PP preferred preferred preferred preferred
Impact Copolymer most most most preferred
polypropylene preferred preferred preferred
Homopolymer PP preferred preferred preferred preferred
Exxon LD 3003 preferred preferred preferred preferred

It will be understood that, in general, we contemplate that a large number of polyolefins will be useful in the techniques and applications described herein. Also included in the group of polyolefins that are contemplated as embodiments of this invention are metallocene catalyzed polyethylenes, both linear low density and very low density (0.88 to 0.935 g/cm3), high density polyethylene (0.935-0.970 g/cm3), Ziegler-Natta catalyzed linear low density polyethylene, conventional high pressure low density polyethylene (LDPE), and combinations thereof. Various elastomers or other soft polymers may be blended with the majority polyolefin component, these include styrene-isoprene-styrene (styrenic block co-polymer), styrene-butadiene-styrene (styrenic block co-polymer), styrene-ethylene/butylene-styrene (styrenic block co-ploymer), ethylene-propylene (rubber), Ethylene-propylene-diene-modified (rubber), Ethylene-vinly-acetate, Ethylene-methacrylate, Ethylene-ethyl-acrylate, Ethylene-butyl-acrylate.

Filler

Fillers useful in this invention may be any inorganic or organic material having a low affinity for and a significantly lower elasticity than the film forming polyolefin component. Preferably a filler should be a rigid material having a non-smooth hydrophobic surface, or a material which is treated to render its surface hydrophobic. The preferred mean average particle size of the filler is between about 0.5-5.0 microns for films generally having a thickness of between about 1 to about 6 mils prior to stretching.

Examples of the inorganic fillers include calcium carbonate, talc, clay, kaolin, silica, diatomaceous earth, magnesium carbonate, barium carbonate, magnesium, sulfate, barium sulfate, calcium sulfate, aluminum hydroxide, zinc oxide, magnesium hydroxide, calcium oxide, magnesium oxide, titanium oxide, alumina, mica, glass powder, zeolite, silica clay, etc. Calcium carbonate (CaCO3) is particularly preferred for its low cost, its whiteness, its inertness, and its availability. The selected inorganic filler such as calcium carbonate is preferably surface treated to be hydrophobic so that the filler can repel water to reduce agglomeration. Also, the surface treatment of the filler should improve binding of the filler to the polyolefin precursor while allowing the filler to be pulled away from the precursor film under stress. A preferred coating for the filler is calcium stearate which is FDA compliant and readily available.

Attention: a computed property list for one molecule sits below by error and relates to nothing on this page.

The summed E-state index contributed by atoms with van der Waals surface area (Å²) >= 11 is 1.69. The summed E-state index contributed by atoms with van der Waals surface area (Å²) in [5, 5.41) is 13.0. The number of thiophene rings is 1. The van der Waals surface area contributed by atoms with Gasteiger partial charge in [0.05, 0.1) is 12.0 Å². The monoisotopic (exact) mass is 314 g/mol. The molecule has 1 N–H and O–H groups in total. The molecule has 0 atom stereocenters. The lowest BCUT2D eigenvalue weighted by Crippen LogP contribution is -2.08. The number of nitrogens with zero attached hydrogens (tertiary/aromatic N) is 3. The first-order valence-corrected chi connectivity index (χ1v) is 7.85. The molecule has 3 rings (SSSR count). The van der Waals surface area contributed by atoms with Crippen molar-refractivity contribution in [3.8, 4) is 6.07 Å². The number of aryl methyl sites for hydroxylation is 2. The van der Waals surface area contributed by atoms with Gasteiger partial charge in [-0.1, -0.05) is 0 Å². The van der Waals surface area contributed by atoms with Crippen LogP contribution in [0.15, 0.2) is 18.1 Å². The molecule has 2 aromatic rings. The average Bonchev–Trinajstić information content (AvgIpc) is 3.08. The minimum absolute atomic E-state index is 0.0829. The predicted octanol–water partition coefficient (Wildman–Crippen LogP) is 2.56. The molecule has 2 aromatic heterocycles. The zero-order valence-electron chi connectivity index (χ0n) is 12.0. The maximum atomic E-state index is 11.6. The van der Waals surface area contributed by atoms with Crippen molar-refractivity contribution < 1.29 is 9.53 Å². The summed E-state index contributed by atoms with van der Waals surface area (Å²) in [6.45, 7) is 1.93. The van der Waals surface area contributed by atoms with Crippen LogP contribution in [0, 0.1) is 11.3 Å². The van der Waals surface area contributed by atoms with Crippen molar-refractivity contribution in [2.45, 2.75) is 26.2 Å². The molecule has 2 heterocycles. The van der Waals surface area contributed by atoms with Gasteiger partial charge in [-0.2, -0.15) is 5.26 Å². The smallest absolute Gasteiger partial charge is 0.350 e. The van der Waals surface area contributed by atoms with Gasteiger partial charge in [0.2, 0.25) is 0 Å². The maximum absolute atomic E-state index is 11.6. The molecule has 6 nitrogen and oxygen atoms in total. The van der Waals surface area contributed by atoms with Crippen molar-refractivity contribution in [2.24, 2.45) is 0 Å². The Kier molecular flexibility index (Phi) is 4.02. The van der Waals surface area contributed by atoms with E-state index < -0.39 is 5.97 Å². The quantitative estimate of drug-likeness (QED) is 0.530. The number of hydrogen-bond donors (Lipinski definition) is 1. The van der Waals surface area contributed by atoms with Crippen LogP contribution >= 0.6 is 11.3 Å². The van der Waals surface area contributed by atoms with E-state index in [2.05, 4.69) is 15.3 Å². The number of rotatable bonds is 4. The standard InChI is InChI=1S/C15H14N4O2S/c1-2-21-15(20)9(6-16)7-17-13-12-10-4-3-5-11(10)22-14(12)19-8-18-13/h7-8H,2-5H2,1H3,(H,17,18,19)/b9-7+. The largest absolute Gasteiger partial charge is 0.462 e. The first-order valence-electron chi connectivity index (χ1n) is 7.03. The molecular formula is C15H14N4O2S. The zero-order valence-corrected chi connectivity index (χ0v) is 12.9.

Organic fillers such as wood powder, and other cellulose type powders may be used. Polymer powders such as Teflon® powder and Kevlar® powder can also be used.

The amount of filler added to the polyolefin precursor depends on the desired properties of the film including dart impact strength, tear strength, WVTR, and stretchability. However, it is believed that a film with good WVTR generally cannot be produced as is taught herein with an amount of filler less than about twenty percent (20%) by weight of the polyolefin/filler blend.

The minimum amount of filler (about twenty percent by weight) is needed to assure the interconnection within the polyolefin precursor film of voids created at the situs of the filler—particularly by the stretching operation to be subsequently performed. Further, it is believed that useful films could not be made with an amount of the filler in excess of about seventy percent (70%) by weight of the polyolefin/filler composition. Higher amounts of filler may cause difficulty in compounding and significant losses in strength of the final breathable film. Preferred ranges include about 30% to about 70% by weight, more preferably from about 40% to about 60% by weight.

While a broad range of fillers has been described at a broad range of inclusion parameters based on weight percentages, still other embodiments of the present invention are contemplated. For instance, fillers with much higher or much lower specific gravity may be included with the polyolefin precursor at amounts outside the weight ranges disclosed. Such combinations will be understood to be contemplated as embodiments of our invention as long as the final film, after orientation, has WVTR, or draw down similar to that described herein.

Film Physical Property Modification

It was found that the addition of small amounts of low density polyethylene to the polyolefin/filler blend allowed film extrusion at higher throughput levels with some majority polymers. Low density polyethylene with a melt flow index of about 0.9 to 25.0 grams per ten minutes (12.0 grams per ten minutes being preferred), and a density of about 0.900 to 0.930 may be used.